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Multitude, 1) a great number: “what love I note in the fair m. of those her hairs,” John III, 4, 62. “every honour sitting on his helm, would they were --s,” H4A III, 2, 143. Especially a great number of people: “since they, so few, watch such a m.” H6A I, 1, 161. “his army is a ragged m. of hinds and peasants,” H6B IV, 4, 32. “not fit to govern and rule --s,” V, 1, 94. “why come you not? what, --s, and fear?” H6C I, 4, 39. “lest by a m. the new-healed wound of malice should break out,” R3 II, 2, 124. “what a m. are here,” H8 V, 4, 71. “advantageous care withdrew me from the odds of m.” Troil. V, 4, 23.
2) a crowd: “among the buzzing pleased m.” Merch. III, 2, 182. “followed him in golden --s,” H4A IV, 3, 73. “how the giddy m. do point,” H6B II, 4, 21. “stay with the rude m. till I return,” III, 2, 135. “was ever feather so lightly blown to and fro as this m.” IV, 8, 58.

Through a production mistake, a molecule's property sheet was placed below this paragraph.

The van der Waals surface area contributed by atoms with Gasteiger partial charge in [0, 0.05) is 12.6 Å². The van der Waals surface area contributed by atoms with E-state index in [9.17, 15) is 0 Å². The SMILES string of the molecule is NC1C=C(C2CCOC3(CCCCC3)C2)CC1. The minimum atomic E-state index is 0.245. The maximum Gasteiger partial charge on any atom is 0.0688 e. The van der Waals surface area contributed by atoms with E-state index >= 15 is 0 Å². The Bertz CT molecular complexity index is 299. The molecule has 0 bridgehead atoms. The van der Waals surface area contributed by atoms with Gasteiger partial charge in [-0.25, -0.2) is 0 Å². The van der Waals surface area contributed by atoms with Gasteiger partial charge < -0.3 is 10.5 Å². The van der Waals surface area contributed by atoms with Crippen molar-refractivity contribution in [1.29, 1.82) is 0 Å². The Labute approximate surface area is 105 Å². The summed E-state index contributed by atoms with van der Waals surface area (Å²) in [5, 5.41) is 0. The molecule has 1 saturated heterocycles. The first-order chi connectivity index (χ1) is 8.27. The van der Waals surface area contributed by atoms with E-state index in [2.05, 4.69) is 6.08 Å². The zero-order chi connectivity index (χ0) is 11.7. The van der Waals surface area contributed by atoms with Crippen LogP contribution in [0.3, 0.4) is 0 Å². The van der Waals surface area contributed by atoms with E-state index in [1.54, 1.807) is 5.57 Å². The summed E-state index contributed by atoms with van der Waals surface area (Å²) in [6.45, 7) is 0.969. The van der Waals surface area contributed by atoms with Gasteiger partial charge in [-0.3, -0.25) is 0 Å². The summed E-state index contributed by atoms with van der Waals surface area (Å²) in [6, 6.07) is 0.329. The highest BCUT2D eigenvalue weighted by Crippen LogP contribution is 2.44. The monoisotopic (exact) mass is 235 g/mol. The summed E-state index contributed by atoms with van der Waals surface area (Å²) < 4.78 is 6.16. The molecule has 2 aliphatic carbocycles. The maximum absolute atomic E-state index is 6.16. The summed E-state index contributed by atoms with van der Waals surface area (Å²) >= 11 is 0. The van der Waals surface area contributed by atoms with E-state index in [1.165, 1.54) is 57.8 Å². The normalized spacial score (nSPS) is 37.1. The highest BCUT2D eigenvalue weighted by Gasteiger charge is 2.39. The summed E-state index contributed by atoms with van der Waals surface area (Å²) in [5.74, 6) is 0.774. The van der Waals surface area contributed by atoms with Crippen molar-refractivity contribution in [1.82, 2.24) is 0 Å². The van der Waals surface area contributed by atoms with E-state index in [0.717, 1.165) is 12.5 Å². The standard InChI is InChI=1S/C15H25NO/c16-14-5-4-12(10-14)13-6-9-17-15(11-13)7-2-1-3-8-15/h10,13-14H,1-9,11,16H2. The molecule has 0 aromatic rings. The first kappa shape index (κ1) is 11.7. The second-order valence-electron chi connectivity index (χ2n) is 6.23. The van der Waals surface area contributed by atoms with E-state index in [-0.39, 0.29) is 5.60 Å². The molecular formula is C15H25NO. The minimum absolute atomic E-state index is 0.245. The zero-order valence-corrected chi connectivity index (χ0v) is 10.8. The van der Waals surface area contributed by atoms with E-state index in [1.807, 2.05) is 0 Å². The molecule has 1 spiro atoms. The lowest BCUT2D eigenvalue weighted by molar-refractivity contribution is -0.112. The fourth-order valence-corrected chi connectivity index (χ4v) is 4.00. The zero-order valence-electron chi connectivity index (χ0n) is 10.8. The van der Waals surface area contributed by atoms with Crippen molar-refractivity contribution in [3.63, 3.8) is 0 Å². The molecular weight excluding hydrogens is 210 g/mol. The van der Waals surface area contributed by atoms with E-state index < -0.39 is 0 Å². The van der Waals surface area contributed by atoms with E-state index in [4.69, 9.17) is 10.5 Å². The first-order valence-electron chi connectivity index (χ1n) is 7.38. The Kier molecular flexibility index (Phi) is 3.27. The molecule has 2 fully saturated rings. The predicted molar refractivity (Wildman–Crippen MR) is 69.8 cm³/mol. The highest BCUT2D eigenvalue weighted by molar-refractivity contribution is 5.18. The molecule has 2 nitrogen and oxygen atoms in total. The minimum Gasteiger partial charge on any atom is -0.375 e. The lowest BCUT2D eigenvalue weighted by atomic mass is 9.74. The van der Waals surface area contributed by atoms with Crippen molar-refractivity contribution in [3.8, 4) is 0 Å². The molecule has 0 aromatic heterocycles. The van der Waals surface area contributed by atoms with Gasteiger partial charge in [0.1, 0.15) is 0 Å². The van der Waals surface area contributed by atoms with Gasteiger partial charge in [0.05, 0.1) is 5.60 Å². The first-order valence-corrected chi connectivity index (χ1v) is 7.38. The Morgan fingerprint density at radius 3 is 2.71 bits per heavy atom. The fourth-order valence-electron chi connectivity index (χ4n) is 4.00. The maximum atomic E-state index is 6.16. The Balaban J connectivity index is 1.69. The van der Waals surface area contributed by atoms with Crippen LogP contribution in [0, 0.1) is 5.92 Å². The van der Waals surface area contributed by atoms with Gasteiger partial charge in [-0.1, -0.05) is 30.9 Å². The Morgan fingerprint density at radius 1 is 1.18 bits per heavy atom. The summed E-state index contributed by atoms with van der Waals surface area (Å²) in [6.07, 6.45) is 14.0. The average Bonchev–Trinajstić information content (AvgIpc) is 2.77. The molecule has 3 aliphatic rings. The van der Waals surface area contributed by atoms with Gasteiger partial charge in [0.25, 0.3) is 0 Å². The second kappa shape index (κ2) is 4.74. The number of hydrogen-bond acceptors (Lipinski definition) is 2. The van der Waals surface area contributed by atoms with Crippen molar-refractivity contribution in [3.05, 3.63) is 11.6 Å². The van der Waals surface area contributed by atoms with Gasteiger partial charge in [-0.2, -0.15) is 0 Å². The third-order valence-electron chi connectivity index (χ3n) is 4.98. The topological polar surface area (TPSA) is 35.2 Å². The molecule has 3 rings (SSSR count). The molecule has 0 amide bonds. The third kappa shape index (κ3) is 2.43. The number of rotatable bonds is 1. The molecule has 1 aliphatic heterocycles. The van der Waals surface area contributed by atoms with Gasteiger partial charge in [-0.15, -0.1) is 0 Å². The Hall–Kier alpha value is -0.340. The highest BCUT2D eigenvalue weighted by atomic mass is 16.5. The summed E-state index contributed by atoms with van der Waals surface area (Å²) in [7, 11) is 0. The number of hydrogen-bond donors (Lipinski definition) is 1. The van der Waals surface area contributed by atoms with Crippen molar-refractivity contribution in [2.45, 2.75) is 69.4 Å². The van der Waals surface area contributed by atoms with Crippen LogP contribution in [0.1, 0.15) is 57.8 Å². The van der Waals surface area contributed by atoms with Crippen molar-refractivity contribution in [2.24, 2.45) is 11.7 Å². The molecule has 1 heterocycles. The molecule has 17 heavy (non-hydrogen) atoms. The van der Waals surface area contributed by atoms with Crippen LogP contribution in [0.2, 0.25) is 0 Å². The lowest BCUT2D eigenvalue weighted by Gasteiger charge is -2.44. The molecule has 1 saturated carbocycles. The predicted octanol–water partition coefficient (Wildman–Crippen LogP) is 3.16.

3) the common people, the vulgar: “which the rude m. call the afternoon,” LLL V, 1, 95. “that many may be meant by the fool m.” Merch. II, 9, 26. “rank me with the barbarous --s,” Merch. II, 9, 26 the still discordant wavering m. H4B Ind. Merch. II, 9, 26 “for the m. to be ingrateful, were to make a monster of the m.” Cor. II, 3, 11. Cor. II, 3, 11 “the manyheaded m.” Cor. II, 3, 11 “the m., besides themselves with fear,” Caes. III, 1, 180. “he's loved of the distracted m.” Hml. IV, 3, 4. “that nothing-gift of differing --s,” Cymb. III, 6, 86.
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